Thursday, December 05, 2019

How to fix your TrackIR so you're not leashed to your PC

Okay, I got one of these as a gift, and the people who make it may be good at SW, but they don't know much about hardware. So they make this thing so you have to be plugged into your PC when using it. Considering everyone uses WIRELESS HEADSETS now, that's kind of stupid.

So being an engineer who knows shit, I fixed it. I honestly can't believe they didn't think of this in the first place. I attempted to post this to their board, but they got the thing all locked down (because they're being stupid) so I could only post three pics. Then I have to wait until they approve my post before I can come back and post more.

It's a waste of my time and money to do this more than once. Hell the job took five minutes, it was simple. So I'm posting it here and I'll link here from their boards, and if they don't like it, well, screw 'em.

Here's the original post I was gonna make:


Okay, I was given one of these a while ago as a gift, but never got around to using it. Until I started playing Star Citizen again. Now I'm definitely planning to use it, but I didn't like that I had to plug it into my PC for power, or carry around a bulky battery pack. I have a nice wireless headset, I honestly don't want to be tethered to anything. Plus I'm a EE, so fixing this shouldn't be an issue.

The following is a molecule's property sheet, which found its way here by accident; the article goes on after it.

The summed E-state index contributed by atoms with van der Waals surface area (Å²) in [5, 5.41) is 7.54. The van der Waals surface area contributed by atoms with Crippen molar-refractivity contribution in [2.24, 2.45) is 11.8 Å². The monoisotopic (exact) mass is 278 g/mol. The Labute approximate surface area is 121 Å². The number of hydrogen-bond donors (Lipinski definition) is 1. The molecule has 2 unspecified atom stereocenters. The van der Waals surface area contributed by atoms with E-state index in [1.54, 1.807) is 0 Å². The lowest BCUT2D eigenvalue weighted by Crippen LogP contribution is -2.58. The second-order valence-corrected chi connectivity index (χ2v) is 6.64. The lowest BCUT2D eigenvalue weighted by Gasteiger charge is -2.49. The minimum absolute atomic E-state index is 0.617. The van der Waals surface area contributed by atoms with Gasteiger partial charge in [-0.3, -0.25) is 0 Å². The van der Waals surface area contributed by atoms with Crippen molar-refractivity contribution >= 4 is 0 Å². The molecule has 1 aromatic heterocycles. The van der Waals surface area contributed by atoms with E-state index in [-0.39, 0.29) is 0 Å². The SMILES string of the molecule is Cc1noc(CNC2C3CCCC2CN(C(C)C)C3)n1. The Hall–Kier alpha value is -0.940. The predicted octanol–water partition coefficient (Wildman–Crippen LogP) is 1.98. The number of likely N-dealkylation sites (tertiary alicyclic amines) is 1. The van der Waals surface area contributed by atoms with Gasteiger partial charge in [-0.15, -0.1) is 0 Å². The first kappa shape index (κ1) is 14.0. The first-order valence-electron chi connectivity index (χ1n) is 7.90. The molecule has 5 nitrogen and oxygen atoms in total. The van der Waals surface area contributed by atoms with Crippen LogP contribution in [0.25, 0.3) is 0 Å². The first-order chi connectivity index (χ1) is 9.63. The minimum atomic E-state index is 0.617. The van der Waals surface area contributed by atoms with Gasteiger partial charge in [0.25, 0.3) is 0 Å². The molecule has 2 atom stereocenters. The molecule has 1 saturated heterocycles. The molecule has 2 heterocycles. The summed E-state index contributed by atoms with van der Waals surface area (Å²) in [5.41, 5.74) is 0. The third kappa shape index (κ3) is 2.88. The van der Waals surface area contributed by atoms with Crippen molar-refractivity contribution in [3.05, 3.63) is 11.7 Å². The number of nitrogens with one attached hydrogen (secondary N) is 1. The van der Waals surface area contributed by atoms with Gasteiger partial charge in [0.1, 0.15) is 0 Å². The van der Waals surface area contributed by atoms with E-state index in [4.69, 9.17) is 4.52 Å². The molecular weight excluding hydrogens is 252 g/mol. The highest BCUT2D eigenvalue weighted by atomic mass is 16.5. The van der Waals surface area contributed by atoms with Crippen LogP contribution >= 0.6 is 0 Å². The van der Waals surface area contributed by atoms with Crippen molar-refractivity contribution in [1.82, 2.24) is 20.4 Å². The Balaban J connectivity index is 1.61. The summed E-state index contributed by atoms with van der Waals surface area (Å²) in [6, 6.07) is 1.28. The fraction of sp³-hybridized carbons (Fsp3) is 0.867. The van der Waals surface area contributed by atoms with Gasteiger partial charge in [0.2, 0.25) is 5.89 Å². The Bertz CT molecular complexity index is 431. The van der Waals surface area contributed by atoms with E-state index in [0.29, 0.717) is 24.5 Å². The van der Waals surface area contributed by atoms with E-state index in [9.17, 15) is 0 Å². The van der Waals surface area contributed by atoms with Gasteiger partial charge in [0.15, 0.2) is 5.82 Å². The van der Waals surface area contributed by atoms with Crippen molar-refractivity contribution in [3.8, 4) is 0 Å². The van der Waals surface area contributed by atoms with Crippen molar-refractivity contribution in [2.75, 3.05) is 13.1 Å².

so here's what I did.

First off you need one of these battery holders:
https://www.amazon.com/gp/product/B01N5I72P3/





It's 10 bucks for a package of them, which isn't too spendy. The best part about it, is that it has an on/off switch! So you can save your batteries when not using it.

You'll also need some double sided tape, a soldering iron, and two CR2032 batteries. As those batteries are used in pretty much everything, you can get them just about anywhere. Also they're lithium, so they have a good shelf life. 


So the first thing I did was cut the cord about 4 inches from the unit. Be careful stripping back the wire cover as the two power wires inside are very thin.




 Next I mounted the battery holder to the headset clip. Take a good look at how I did it. You need to make sure that you do NOT block the opening jaws on the holder, or you won't be able to clip it to your headset.



Cut your battery holder wires down to what you feel is a comfortable size, making sure you have enough slack.




Again, pay attention to the wire! You need to open the clip to use it, so you don't want too short of a wire and you don't want it to get in the way. I specifically mounted my battery holder so that the wires were opposite the jaw opening.

Strip the ends.
Put on any shrink tubing you might wish to use.
Solder red to red and black to black. Then either use your shrink tube or some electrical tape.



 Over all this was a simple job. I think I spent more time getting my tools and cleaning up afterwards than I did doing it. Took maybe 5 minutes tops.




Again, note how the wire goes around the HINGE and is away from the JAWS. Otherwise it won't clip on your headset.
 



Saturday, November 30, 2019

Nathan Lowell - If you like old school space Science Fiction

If you're a fan of the 'old style' or 'old school' Science Fiction, stories of big space ships plying the starways for trade and other reasons, with all sorts of interesting things thrown in, then you should read Nathan Lowell (Amazon Link)